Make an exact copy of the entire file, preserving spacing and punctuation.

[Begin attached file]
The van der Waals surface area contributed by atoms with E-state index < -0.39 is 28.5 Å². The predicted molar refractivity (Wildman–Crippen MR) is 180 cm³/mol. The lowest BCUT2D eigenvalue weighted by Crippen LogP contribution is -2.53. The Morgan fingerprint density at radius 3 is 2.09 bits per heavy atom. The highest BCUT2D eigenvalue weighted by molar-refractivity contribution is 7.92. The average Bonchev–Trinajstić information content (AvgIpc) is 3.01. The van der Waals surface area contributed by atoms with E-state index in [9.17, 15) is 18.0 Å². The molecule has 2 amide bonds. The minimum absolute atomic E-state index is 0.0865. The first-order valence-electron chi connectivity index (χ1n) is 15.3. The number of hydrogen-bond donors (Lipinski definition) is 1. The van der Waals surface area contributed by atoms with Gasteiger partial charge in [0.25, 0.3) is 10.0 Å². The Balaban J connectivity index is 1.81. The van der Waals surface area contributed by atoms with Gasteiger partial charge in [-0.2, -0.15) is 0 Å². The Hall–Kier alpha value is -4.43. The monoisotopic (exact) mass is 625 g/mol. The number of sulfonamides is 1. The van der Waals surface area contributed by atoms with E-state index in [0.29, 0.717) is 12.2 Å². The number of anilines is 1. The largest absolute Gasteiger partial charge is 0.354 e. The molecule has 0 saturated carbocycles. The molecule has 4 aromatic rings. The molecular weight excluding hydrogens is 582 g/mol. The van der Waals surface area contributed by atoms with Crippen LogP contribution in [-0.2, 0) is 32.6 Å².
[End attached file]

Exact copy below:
The van der Waals surface area contributed by atoms with E-state index < -0.39 is 28.5 Å². The predicted molar refractivity (Wildman–Crippen MR) is 180 cm³/mol. The lowest BCUT2D eigenvalue weighted by Crippen LogP contribution is -2.53. The Morgan fingerprint density at radius 3 is 2.09 bits per heavy atom. The highest BCUT2D eigenvalue weighted by molar-refractivity contribution is 7.92. The average Bonchev–Trinajstić information content (AvgIpc) is 3.01. The van der Waals surface area contributed by atoms with E-state index in [9.17, 15) is 18.0 Å². The molecule has 2 amide bonds. The minimum absolute atomic E-state index is 0.0865. The first-order valence-electron chi connectivity index (χ1n) is 15.3. The number of hydrogen-bond donors (Lipinski definition) is 1. The van der Waals surface area contributed by atoms with Gasteiger partial charge in [0.25, 0.3) is 10.0 Å². The Balaban J connectivity index is 1.81. The van der Waals surface area contributed by atoms with Gasteiger partial charge in [-0.2, -0.15) is 0 Å². The Hall–Kier alpha value is -4.43. The monoisotopic (exact) mass is 625 g/mol. The number of sulfonamides is 1. The van der Waals surface area contributed by atoms with E-state index in [0.29, 0.717) is 12.2 Å². The number of anilines is 1. The largest absolute Gasteiger partial charge is 0.354 e. The molecule has 0 saturated carbocycles. The molecule has 4 aromatic rings. The molecular weight excluding hydrogens is 582 g/mol. The van der Waals surface area contributed by atoms with Crippen LogP contribution in [-0.2, 0) is 32.6 Å².